noun • [day-ta trans-for-may-shun] • the process of altering the structure, content, or other characteristics of data to make it usable for your needs
Very rarely does a dataset meet 100% of the needs of those using the data. There. We said it. But, just because this reality is inevitable doesn’t mean there aren’t ways to work around it.
Data transformation is the process of applying few or many changes (you decide!) to data to make it valuable to you. Some examples of the types of changes that may take place during data transformation are merging, aggregating, summarizing, filtering, enriching, splitting, joining, or removing duplicated data.
Often data transformation is a mandatory step needed for further data management tasks like data conversion and data integration. Data transformation is a key step in each of these processes because it can help shape, standardize, and overall create consistency between various datasets. Whether or not you need to convert data into a new file format in addition to transforming it is dependent on what the needs of your organization are. In many cases, transformation without conversion will suffice. Ultimately, data transformation will help you move data into its target destination efficiently and effectively.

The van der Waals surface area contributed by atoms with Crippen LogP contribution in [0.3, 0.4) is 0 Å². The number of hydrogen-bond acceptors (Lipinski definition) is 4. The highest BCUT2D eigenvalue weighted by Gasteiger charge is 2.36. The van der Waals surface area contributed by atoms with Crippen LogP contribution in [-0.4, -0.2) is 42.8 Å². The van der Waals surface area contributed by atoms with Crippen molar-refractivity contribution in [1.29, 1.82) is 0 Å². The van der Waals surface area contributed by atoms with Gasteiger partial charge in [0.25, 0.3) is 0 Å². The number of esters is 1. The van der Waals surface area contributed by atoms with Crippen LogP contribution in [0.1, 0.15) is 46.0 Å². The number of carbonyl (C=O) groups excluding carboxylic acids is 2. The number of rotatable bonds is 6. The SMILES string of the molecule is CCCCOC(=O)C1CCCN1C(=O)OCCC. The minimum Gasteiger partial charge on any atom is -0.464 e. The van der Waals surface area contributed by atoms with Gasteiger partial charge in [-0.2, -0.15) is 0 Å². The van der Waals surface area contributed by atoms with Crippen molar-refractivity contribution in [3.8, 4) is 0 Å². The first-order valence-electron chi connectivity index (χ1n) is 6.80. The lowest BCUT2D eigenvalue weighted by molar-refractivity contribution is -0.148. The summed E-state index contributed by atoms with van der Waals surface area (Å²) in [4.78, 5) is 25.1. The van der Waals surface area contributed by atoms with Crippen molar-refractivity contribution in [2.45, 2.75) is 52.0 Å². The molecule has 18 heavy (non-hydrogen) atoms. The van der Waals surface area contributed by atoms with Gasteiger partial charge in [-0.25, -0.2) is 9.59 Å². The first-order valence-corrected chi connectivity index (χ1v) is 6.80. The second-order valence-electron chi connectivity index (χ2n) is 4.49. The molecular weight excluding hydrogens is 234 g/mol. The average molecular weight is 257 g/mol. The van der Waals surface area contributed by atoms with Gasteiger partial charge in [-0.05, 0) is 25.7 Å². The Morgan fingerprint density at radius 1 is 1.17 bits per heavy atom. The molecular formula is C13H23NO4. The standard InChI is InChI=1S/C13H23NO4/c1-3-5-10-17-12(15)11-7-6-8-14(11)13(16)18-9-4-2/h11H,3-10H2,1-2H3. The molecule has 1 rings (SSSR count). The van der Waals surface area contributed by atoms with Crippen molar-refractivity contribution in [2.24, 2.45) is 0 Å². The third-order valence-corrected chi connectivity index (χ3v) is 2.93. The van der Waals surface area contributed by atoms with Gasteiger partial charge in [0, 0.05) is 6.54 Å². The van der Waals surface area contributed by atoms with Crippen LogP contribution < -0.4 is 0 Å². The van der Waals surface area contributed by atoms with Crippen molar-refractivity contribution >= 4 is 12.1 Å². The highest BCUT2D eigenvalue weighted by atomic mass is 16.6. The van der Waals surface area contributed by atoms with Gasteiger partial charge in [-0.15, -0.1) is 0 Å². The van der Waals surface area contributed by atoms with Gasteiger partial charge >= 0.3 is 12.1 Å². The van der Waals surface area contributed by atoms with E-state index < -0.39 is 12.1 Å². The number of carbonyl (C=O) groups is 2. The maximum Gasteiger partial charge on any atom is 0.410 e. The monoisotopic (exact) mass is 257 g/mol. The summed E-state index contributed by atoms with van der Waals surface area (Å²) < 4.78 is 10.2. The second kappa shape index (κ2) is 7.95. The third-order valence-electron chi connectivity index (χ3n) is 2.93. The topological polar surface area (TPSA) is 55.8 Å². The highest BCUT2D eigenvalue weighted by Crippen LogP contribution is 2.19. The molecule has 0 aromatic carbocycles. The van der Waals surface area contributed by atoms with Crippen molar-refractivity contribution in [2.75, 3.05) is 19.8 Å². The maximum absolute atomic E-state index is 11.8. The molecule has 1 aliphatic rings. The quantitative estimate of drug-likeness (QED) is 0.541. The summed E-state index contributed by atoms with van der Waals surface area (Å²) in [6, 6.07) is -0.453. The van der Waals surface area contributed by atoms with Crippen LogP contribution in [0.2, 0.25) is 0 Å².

More and more businesses and organizations rely on data transformation to handle the tremendous amounts of data being generated from emerging technologies and new applications. By being able to transform data, organizations not only maximize the value of their data but can manage their data in simplistic ways and reduce the dreaded feeling of information overload.
Data Transformation Steps
There are five basic steps involved in data transformation that are important to know whether you are creating, implementing, or making use of the transformation workflow. These steps are necessary to consider no matter how simple or complex the data transformation will be. By following this rough guideline, you’ll be able to properly plan and process the data to achieve your data goals.